Atlantic Records, 1989
REVIEW BY: Paul Hanson
ORIGINALLY PUBLISHED: 04/04/1998
I found my Badlands tape! It was one of my priceless gems in my music collection and I found where my daughter hid it!
Badlands never really gained any national exposure, which I used to think was a travesty. Not anymore. I used to listen to this tape two or three hundred times a week, or so it seems. I don't know what I was thinking then because now, this tape sucks. There is only one truly strong track and, unless you are a Jake E. Lee guitar disciple, don't bother with this.
Although, the line-up of this band reads like a who's who of heavy metal in 1998. The two distinguishable members are drummer Eric Singer, who, of course, went on to replace the deceased Eric Carr in KISS, and guitarist Jake E. Lee, who was just coming from a stint as Ozzy Osbourne's axe-man. That's his riff on Osbourne's "Shot In The Dark" and "Bark At The Moon."
Badlands played good metal for the time. The opener "High Wire"
starts the shoe on the right foot with Lee's guitar wizardness
becoming evident almost immediately. That's what is missing from
today's music: a solid guitar riff. Collective Soul's "Gel" is the
most recent example I can think of where a song is built on top of
a good riff. Even Van Halen hasn't been able to do this
The second track "Dreams In The Dark" was the band's attempt to break onto MTV. It failed. It is the worst track on the disc. In fact, skip through the rest of the first side of the tape. "Streets Cry Freedom" is boring and "Dancing On The Edge" is about as cliched metal as you can get without listening to Warrant's Greatest Hits.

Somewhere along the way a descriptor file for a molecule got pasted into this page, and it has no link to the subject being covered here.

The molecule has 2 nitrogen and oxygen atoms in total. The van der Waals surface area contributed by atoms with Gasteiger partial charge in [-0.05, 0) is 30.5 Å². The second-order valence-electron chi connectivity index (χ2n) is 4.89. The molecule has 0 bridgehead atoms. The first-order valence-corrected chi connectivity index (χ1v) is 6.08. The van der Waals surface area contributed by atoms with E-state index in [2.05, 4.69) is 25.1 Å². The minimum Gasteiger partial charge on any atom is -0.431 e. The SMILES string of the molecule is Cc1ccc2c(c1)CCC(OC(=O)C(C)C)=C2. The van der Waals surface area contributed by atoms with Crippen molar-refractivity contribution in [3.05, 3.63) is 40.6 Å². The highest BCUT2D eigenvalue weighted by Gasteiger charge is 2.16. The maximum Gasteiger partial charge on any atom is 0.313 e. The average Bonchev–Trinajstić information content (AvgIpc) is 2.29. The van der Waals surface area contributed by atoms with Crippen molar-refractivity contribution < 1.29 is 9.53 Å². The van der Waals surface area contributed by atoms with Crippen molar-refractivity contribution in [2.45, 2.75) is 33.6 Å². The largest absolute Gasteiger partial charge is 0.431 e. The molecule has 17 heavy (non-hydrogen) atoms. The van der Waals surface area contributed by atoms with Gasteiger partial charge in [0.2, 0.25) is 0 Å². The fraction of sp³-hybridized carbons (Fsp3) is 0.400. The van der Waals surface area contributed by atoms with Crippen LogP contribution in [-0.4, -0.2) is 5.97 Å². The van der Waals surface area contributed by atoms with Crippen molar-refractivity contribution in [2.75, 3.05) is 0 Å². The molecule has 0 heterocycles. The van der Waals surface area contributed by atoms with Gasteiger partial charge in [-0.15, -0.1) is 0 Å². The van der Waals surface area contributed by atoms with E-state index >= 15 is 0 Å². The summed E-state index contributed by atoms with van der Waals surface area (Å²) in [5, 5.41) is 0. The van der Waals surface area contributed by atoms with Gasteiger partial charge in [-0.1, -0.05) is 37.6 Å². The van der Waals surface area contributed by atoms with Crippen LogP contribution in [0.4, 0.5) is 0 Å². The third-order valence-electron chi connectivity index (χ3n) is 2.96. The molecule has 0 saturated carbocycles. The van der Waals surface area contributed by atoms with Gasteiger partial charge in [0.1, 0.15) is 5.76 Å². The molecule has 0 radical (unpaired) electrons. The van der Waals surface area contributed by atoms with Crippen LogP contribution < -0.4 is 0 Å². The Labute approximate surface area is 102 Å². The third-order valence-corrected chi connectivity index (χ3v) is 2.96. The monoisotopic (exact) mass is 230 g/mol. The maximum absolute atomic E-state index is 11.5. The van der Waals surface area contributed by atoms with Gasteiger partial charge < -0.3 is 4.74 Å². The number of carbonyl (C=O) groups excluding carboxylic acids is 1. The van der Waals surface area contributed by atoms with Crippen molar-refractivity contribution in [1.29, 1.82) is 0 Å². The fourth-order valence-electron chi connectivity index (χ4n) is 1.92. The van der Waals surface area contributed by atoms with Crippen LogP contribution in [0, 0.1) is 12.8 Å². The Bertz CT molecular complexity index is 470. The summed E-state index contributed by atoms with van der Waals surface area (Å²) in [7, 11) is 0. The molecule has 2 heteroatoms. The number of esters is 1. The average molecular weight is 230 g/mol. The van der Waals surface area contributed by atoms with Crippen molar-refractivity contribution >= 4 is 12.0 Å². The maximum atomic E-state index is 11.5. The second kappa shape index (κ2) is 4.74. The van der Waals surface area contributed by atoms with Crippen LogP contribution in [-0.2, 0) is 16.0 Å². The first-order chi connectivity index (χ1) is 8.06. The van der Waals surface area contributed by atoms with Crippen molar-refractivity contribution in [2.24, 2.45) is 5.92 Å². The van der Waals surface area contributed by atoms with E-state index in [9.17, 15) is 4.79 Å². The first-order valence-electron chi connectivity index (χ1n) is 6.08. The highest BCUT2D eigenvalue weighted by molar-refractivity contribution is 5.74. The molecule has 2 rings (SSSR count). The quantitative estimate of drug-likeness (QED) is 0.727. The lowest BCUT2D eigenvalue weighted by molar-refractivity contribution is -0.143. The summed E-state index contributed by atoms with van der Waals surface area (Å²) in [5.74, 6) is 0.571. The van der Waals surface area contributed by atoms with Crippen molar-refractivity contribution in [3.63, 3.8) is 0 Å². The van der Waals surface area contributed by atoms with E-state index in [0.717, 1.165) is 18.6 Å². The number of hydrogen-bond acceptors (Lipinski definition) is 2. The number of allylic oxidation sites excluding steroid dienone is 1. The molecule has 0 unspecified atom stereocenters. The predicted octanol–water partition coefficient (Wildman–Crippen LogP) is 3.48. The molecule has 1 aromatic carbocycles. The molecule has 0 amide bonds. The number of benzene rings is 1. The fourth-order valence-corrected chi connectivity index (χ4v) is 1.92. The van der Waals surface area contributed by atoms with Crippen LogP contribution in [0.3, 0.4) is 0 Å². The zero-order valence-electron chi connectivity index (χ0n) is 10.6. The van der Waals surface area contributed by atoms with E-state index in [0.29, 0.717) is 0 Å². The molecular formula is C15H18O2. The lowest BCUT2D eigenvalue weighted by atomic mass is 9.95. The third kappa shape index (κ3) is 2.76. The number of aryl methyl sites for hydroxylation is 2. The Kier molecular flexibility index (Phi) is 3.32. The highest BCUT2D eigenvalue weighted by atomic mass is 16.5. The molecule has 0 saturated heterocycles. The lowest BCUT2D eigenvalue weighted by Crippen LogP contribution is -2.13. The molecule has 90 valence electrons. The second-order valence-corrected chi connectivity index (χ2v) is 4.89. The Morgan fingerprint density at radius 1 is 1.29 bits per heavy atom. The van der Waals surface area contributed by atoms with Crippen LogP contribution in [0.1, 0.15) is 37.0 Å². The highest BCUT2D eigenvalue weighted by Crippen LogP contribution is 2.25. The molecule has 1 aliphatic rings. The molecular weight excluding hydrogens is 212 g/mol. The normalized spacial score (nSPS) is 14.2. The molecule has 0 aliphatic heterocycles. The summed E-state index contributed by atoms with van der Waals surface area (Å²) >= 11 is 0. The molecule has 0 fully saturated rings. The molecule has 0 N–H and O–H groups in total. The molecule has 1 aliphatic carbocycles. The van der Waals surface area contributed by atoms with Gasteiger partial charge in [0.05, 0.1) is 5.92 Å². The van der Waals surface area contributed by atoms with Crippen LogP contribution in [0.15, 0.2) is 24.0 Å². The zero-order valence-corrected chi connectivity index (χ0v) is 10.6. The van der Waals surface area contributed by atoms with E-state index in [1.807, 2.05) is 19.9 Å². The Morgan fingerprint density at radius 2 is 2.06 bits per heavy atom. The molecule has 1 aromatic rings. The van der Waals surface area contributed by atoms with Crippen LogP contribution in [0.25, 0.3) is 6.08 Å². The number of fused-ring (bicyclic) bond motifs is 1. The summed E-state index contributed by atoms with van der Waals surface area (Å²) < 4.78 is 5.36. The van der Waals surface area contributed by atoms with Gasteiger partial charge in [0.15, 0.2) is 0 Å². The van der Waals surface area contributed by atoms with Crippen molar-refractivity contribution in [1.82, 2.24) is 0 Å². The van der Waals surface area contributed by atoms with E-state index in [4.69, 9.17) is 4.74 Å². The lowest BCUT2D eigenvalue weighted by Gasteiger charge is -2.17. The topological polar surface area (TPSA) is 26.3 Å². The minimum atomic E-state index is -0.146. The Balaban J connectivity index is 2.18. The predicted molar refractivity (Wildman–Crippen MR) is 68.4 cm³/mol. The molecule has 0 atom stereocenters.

No, you should skip to side two, or the track "Hard Driver." Singer is in his element here, thundering through his intro. Lee jumps in with another powerful riff and the band is off. This is one of my favorite songs of all time and certainly, the best on the tape.
The tape ends with a couple of bluesy stomp tracks. The next track "Rumblin' Train" is a snail's pace compared to "Hard Driver." Singer proves he can groove at a slower pace. Lyrics like: "Just a poor boy/ scratching my back on the razor's edge/ This razor's edge I call my home." It quickly becomes apparent that Lee needs needs to carry this track yet again. The poor guy's back must have been breaking from all of the weight he needed to carry in this band!
"Devil's Stomp" returns to the urgency of "Hard Driver" but is less successful. The ballad "Seasons" is more junk that should have found its place on the cutting room floor.
The last track, marked as a "bonus track" is called "Ball And Chain." Why do bands do this? If Badlands would have put "Ball And Chain" earlier in the tape, and built more songs around this type of Led Zeppelin stomp, the band might, possibly, be around today in some form or another.
Instead, the band went on to record and release Voodoo Highway. I was listening to this tape while dubbing it from one of my friends when it first came out and stopped dubbing it. What I remember of it was that it was a move towards 70s rock. I only could bear to listen to half of it. Eric Singer left the band between this tape and Voodoo Highway. Too bad the entire band didn't disintegrate.
What's really strange is that I hold their concert as one of the best concerts I saw. They were tacked onto the opening slot for a Great White/Tesla double bill. Their stage was so small that the band members were practically falling over each other. When the lights went down, Eric Singer began "Hard Driver" with this monstrous tom tom intro. On the tape, it's probably less than a minute. In concert, he must have been going wild up there for two or three minutes. Then the spotlight swung over to Jake E. Lee, who entered the song with his riff.
Too bad that energy never made it onto their recorded music.
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